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Mink Farming and Covid

Updated: Mar 15, 2021

In recent days a new strain of SARS-CoV-2 has been found in Denmark. The people that have been infected are believed to have caught the mutated virus from farmed minks. The minks are believed to have caught the virus from human farm workers which mutated within the cells of the minks and produced this new SARS-CoV-2 which then infected humans. Mink farms in six different countries have been found to have infected minks and this has led to a cull of millions of animals.

Fur Farming

Fur farming is the farming, breeding, raising and then killing of animals for their fur; most mink farming is carried out in Europe, although there are also farms in Canada and the USA.

woman, fur, fashion, fake fur
Do we really need to harm animals for the sake of an outfit?

Humans first started using furs in the stone age, catching and skinning wild animals and using their pelts to keep them warm. The furs were used for protective clothing, bedding and other furnishings. As the human population grew and communities developed fur became a commodity, which evolved into a farming system. In the 20th century fur became a status symbol, a sign of wealth, but this declined due to fur falling out of fashion and also the actions of animal activists. There was a movement in the 1980's and 1990's against real fur that included throwing red paint over anyone that was found wearing real fur. This backfired and lost support when people that were wearing fake fur were attacked, it also caused fur, fake or otherwise, to become very unpopular as no one wanted to have paint thrown on them in the street. In the 21st century fur farming became a growing industry again as countries, such as Russia and China grew richer and fur became a sign of wealth in those countries.

The conditions that the animals are kept in varies hugely from farm to farm, with some being given a living area similar to a hutch and access to water to swim and splash in. However, most are kept in small cages that are only large enough for the animal to shuffle around in, often with several animals to a cage. The animals are killed when they are roughly 7 months old, naturally minks live up to 3 years. The fur is sold to the clothing and makeup industry, the remains of the animals can be used for anything from feeding zoo animals to making soap.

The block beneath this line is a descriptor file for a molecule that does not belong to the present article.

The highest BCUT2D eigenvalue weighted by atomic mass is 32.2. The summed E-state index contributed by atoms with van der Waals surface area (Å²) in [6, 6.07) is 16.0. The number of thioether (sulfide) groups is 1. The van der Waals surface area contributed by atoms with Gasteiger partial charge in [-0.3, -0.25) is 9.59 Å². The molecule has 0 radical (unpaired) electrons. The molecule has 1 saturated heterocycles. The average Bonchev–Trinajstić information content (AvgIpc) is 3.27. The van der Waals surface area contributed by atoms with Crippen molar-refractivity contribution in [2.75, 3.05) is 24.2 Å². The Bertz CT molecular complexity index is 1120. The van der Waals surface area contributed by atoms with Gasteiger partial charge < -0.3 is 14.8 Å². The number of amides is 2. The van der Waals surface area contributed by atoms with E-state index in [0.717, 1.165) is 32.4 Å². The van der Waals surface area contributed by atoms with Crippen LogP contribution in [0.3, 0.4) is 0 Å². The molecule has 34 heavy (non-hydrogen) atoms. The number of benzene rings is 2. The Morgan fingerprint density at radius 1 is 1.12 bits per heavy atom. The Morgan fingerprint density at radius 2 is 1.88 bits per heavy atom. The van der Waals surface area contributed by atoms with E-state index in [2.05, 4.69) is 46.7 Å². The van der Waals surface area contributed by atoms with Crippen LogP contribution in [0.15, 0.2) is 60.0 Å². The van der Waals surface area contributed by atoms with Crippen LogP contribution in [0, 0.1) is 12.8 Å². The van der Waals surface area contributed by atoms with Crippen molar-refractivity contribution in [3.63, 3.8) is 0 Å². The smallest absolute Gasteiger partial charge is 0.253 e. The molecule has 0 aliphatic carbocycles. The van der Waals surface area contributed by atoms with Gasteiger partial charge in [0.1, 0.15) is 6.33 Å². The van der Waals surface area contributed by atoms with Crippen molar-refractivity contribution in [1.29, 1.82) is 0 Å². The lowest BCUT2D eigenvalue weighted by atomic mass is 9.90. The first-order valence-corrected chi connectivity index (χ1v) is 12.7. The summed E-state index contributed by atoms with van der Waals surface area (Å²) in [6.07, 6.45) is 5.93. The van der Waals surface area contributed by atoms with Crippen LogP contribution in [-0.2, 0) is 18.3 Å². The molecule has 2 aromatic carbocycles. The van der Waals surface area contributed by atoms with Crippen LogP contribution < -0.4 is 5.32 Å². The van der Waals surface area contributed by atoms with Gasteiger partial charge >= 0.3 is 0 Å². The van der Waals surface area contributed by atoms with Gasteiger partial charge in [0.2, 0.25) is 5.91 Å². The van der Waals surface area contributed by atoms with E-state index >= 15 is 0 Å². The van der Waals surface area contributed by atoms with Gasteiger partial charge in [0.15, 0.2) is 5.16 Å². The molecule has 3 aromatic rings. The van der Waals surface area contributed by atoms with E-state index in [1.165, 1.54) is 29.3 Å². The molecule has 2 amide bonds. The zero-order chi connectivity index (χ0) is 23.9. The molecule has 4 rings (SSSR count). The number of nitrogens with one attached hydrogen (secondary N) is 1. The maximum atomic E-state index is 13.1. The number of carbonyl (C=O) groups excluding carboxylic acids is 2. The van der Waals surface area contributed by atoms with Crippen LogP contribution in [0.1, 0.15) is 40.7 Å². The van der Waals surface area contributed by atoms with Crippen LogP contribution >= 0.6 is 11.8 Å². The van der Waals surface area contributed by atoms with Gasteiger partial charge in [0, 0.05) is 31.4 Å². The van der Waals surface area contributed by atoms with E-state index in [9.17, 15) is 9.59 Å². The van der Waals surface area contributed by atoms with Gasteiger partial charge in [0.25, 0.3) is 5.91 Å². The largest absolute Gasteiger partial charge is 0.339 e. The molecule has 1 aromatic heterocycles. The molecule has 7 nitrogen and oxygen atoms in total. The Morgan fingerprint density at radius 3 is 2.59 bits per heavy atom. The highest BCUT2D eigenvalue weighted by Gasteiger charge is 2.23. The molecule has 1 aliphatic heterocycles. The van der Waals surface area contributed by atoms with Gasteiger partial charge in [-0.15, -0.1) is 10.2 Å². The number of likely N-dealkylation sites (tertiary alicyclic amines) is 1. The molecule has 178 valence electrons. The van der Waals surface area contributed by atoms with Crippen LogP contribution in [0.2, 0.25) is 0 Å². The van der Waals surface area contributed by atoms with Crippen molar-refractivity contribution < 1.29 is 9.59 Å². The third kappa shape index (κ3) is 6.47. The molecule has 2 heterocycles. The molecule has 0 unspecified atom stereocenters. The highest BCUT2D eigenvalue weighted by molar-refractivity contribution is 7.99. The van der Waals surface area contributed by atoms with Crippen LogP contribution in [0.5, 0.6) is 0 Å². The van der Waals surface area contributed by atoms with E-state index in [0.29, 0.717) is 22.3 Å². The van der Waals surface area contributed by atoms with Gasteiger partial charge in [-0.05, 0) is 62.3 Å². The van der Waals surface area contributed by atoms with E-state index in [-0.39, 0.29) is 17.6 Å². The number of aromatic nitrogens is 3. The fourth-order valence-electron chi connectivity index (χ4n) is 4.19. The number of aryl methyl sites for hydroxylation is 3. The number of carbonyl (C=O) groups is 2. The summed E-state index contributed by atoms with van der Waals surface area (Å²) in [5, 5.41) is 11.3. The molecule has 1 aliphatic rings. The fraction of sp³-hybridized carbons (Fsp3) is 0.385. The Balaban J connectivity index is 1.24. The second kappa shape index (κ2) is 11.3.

The Mink/Covid Connection

It has been well know for years that minks and humans transmit diseases to each other and, in farm conditions, disease can spread from animal to animal rapidly. It is because of this that when cases of disease are found the entire farm stock is often killed. In the case of covid in 2020 this happened in April and then again in June, reports showed that minks had tested positive for COVID-19 on fur farms in Denmark, the Netherlands, Spain, and the USA. Then in November Denmark announced plans to kill up to 17 million farmed minks in an attempt to curb the spread of the mutated virus. The fear is that this new strain could lead to vaccines for covid being rendered useless, that the new strain, coming from minks, would cause a new pandemic, and possibly lead to 2 strains of covid infecting people around the world at the same time.

PETA, who have been campaigning for years for the end of fur farming have renewed their efforts, taking a hazard waste bin full of dead minks to the Danish Embassy in London. News reports of the connection between minks and covid are being broadcast around the world. This post isn't about whether fur farming is right or wrong, this is a vegan blog, our stance is pretty clear. However, there does need to be understanding that farming, of all kinds, poses a risk (an obvious one) to animals, but also to humanity. The conditions that the animals are kept in is perfect for the evolution and spread of disease. For the sake of us all it needs to stop, we don't need to use animals in this way, there really is no positive to this practice.

To find out more you can visit CAFT the Coalition to Abolish the Fur Trade and PETA


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